This post appears today on the site of the Social + Interactive Media Centre at Emily Carr University of Art + Design.

Shh…don’t tell anyone, but we’re redesigning our website.

That’s the standard attitude towards website redesign, at least since the (merciful!) death of those horrible “under construction” signs you used to find all over the web. It’s kind of the way people are about disclosing plans for plastic surgery or corporate reorganization: nobody wants to admit an overhaul is needed until it’s all done and you can put a happy face on the results.

We’ve decided to break with tradition and put the redesign out in the open. After all, it’s no secret that the Social + Interactive Media Centre website looks pretty rough. We pulled it together in about 3 days, borrowing heavily from a pre-existing website profile and using a default theme. It got the job done but it certainly hasn’t reflected the creative and design talent or innovative tech thinking that we find at Emily Carr and among our partners.

For the past few months we’ve been working on something better…hopefully a lot better. And since we are here to share Emily Carr’s creative and design capacity with the community, we want to invite you along for the ride.

We’ve started by rolling back our current site to the most basic design we could imagine: the virtual equivalent of a blank slate. And we’ve figured out what we want our new site to do, functionally: the content and features it needs to offer.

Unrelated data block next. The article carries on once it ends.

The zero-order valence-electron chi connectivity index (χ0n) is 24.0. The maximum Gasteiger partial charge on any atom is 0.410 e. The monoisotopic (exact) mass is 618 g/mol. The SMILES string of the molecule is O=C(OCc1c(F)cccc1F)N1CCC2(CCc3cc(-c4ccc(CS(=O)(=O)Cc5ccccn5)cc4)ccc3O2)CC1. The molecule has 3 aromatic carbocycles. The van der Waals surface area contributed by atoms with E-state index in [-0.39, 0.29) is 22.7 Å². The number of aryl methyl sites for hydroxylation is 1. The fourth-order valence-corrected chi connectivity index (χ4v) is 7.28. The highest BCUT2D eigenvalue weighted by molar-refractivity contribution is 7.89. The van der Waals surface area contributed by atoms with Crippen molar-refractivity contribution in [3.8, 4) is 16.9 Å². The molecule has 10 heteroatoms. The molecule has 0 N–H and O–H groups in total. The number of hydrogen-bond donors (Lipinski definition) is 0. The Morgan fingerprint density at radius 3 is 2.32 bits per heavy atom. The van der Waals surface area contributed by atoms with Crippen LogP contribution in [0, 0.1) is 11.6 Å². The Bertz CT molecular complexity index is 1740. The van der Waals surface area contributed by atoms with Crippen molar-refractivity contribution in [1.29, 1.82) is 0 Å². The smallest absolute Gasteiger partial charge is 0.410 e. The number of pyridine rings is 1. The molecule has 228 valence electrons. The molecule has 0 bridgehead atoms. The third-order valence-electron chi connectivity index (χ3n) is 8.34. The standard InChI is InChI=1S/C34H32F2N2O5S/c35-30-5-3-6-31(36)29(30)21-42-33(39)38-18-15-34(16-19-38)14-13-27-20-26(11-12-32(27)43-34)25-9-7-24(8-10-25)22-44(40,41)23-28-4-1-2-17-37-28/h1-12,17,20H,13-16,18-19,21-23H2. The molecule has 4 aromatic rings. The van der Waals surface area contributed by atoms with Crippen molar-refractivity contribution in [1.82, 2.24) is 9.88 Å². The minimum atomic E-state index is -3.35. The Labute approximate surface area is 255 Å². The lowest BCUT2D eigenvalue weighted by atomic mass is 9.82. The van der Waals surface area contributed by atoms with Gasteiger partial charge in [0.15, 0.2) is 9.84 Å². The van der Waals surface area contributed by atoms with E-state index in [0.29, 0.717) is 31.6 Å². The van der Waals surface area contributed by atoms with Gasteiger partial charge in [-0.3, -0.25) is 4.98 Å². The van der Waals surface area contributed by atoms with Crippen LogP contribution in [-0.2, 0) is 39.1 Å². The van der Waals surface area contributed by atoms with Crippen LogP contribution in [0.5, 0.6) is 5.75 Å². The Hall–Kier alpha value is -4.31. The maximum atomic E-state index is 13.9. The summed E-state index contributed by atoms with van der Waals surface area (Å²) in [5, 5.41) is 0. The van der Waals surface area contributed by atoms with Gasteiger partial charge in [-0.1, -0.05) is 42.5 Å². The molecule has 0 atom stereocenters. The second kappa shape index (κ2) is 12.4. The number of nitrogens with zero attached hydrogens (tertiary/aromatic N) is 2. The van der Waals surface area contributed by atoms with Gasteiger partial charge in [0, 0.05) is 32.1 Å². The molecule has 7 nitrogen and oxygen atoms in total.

What comes next is the fun part. We’re now working on making it look cool, behave in an interesting way, and most of all, engage the folks who the SIM Centre is here to serve: Vancouver’s business, creative and tech communities.

Embedded in this blog post is a wireframe (functional mockup) that maps out the ingredients you’ll find in our upcoming site, which will be built by Raised Eyebrow. These wireframes were created by Myron Campbell, an Emily Carr graduate student who was recently named interactive designer of the year at the Canadian New Media Awards. Myron based his wireframes on the work and input of our broader website team; I’ll introduce the rest of the team in my next post.

As we take these wireframes from a functional description to a living website, we are inviting you along with us. We’ll share our internal design notes, sketches and glitches. We’ll argue in public and if you’re lucky you’ll also catch our moments of inspiration. We’ll do our best to model a constructive collaboration, and we’ll be eager to hear your thoughts and experiences on what makes for a great web development process.

And we would love your inspiration, too. Tell us what we’re getting right, what we’re getting wrong and where we can do better; we are even setting up a voting feature that will let you vote other people’s comments up or down. And please do tweet, blog, Facebook and gossip about our design process to encourage your colleagues and friends to share their feedback, too.

Initial wireframes for